There are a number of subtle problem areas concerning string bending on electric guitar. These problems afflict virtually all beginners, and often prevent players from leaving the beginner stage and sounding good! These problems are rarely, if ever, talked about, and yet I find myself correcting them with students all the time. Here is one.....
Students will often make mistakes in the middle of a lick because of right hand trouble due to a left hand bend. They will often miss the note that comes after the bend and the reason why is as follows: when we do a bend, the string is moved away from its usual position. When the next note is also on that string, the string will most likely not be in its usual position. It is usually still in motion (from the bend), and so, when we go for that note following a bend, we are required to hit a moving target!
This problem is compounded by the fact that the effort of making the bend with the left hand will cause tension on the right side of the body, and part of that tension reaction will be to tense the right wrist, further immobilizing the pick.
The solution? The Principles, of course!
Firstly, we must follow the dictum "you must watch your fingers" (Principles Chapter 2) , which is, amazingly enough, something many students don't do! In this case, it means watch the pick, and the string as well. All of the other practice techniques taught in "The Principles" must be applied as well, posing, no tempo practice, following, etc., to eliminate the sympathetic tension in the pick hand. If you approach it correctly, it is easy to fix, and I do it for students within about 15 minutes in a lesson, but of course, the new habits must be re-enforced daily for a long time to make it stick.
There are a few situations we find ourselves in regarding this technique of hitting a string after a bend.
We may do a bend with a down pick , and have to follow it with another bend hit with a down pick on the same string. Usually, the string will be partially let back down after the first bend, and brought back up for the second bend. In this case, the pick must return to a position above the string after the first bend, with wrist relaxed, and meet the string precisely as it travels up.
You can see this in these 2 licks from the solo to "Stairway To Heaven". In the first one, the note after the bend is also a bend, so the string will be traveling back up after being let down partially from the first bend, in which case, the pick and string are moving in opposite directions, the pick going down, and the string coming up.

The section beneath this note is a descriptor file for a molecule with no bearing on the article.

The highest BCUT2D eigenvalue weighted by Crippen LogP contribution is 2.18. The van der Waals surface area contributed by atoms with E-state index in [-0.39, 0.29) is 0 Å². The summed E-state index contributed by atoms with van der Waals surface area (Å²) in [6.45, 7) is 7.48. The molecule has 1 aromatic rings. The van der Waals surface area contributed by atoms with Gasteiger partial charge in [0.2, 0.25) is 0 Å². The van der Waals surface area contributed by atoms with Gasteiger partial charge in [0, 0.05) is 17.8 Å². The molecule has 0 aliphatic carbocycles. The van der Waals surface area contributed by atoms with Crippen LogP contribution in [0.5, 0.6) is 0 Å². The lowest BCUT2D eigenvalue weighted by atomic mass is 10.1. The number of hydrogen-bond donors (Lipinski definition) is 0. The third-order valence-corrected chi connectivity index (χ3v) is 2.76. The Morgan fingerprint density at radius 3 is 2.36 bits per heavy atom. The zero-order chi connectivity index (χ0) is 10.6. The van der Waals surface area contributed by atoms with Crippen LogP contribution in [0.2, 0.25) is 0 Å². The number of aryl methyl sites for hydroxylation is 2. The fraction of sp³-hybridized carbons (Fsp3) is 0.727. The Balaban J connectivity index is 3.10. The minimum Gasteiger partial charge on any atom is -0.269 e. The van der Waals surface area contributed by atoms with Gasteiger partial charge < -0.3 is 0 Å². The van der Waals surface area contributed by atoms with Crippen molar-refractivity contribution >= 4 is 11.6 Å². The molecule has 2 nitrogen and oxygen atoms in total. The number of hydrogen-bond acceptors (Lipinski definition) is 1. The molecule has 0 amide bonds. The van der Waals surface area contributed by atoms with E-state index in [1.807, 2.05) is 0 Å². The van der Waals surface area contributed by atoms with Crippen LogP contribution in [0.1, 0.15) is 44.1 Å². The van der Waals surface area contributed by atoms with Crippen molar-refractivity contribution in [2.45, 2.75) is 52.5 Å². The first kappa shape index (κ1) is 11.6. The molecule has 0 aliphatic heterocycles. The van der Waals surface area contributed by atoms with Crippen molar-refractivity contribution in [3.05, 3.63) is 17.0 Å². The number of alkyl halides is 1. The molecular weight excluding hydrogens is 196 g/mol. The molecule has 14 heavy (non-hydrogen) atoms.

In the second lick, it is quite a different feeling in the right hand because the note after the bend is not a bend, so the string goes down after the bend and stays there. The pick, after hitting this big bend, will wait above the string for its next note, while the string is being held up for the duration of the bend. Then, AS the string is let down from the bend, the pick must begin its downward motion to meet the string and hit it after it goes all the way down for the non-bent note. So, the pick is chasing the string here, and we must be careful; it is easy to miss the string, or hit it weakly. This must be practiced watching the pick and string.
Meet You On The Way Down!
Sometimes, we find ourselves doing a bend with a downpick, and then hitting the same string with an up-pick while the string is on its way back down. Here is an example of this form "Foxy Lady" by Jimi Hendrix....
This lick is short, but in the context of a longer and faster lick, this could easily cause trouble if we are not really aware of where our pick is in relation to the string.
Take each of these situations and devise simple licks that use them, and do those up and down the neck. If you use The Principles, apply them, and work according to the Basic Practice Approach (Chapter 5). After awhile, these motions will become automatic. If all of this seems obvious and simple to you, and something you have never had trouble with, well....Congratulations! You are one of the luckier players, you have worked it out, consciously or un-consciously. But I can tell you, as someone who has taught guitar for 40 years, there are plenty of students who have this trouble, and don't even know it!
Hopefully, there will be a few less players with this problem now!